How to Mix Two-Cycle Oil in Boats

by Ryan Hotchkiss

Two-cycle engines use a gasoline and oil mixture. If you fail to use the proper amount of oil, the engine will seize. If you run the engine too rich -- too much oil in your oil and gasoline mixture -- you will foul the spark plugs. The difficulty in mixing two-cycle oil is figuring out the ratio you need to comprise your mix.

Read the owner's manual for your boat engine. Inside you will find the gasoline-to-oil mix ratio. It will probably say something like 32:1 or 50:1, but can be as low as 16:1. Always use expect a higher gas to oil ratio, more gas than oil. Using the exact mix ratio is critical. Different engines use different ratios for specific design reasons. Guessing will cost you. Running rich -- too much oil -- can be as destructive as running lean.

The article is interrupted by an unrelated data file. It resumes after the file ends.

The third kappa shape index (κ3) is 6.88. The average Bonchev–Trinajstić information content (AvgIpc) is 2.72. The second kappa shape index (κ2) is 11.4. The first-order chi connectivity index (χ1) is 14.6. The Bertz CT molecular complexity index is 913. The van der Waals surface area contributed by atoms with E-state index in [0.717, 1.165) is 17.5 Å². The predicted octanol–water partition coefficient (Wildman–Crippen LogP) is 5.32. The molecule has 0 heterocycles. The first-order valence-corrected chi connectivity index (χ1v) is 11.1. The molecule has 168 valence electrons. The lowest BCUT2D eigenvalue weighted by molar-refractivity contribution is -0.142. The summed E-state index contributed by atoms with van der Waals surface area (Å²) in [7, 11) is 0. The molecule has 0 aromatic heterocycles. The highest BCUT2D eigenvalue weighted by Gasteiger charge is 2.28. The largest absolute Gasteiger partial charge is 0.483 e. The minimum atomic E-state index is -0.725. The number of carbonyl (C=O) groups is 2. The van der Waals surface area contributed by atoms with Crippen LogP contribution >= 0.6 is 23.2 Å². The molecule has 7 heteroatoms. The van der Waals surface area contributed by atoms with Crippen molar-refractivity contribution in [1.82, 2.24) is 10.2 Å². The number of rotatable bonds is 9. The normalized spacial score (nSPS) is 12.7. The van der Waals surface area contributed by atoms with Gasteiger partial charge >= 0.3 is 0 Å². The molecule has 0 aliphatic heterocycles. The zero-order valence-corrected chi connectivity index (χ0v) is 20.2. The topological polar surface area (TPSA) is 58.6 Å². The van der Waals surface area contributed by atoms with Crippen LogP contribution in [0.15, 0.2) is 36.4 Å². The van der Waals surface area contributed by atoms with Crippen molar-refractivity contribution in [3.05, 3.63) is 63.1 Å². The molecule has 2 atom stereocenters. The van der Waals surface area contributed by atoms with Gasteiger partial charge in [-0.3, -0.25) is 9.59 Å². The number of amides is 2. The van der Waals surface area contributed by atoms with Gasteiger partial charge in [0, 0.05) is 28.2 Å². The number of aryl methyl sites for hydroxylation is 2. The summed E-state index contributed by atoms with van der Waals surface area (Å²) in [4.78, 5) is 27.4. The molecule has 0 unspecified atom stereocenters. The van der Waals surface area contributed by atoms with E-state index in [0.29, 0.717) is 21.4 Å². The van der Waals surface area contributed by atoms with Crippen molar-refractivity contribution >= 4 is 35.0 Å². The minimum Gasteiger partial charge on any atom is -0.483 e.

Convert the amount of gasoline and oil you have into liters. If you have a full 1-gallon gas can and a quart of oil, for example, you have 3.785 liters of gasoline and 1.06 liters of oil. If you have 32-ounces of oil, you have 947.2-milliliters. You can convert ounces or quarts into gallons instead, but the fractions become daunting. It is simplest to convert everything into liters and milliliters. Then you simply have to remember that there are 1,000 milliliters in a liter.

Pour the correct ratio of oil into the beaker in relation to the amount of gasoline you have in the can, then pour the oil into the can. If you have one gallon of gas, for example, you have 3.785 liters or 3,785 milliliters. At a 50:1 ratio, you need 50 milliliters of gas for every milliliter of oil. Divide your 3,785 milliliters of gas by 50 and you discover you need 75.7 milliliters of oil for your gallon of gas.

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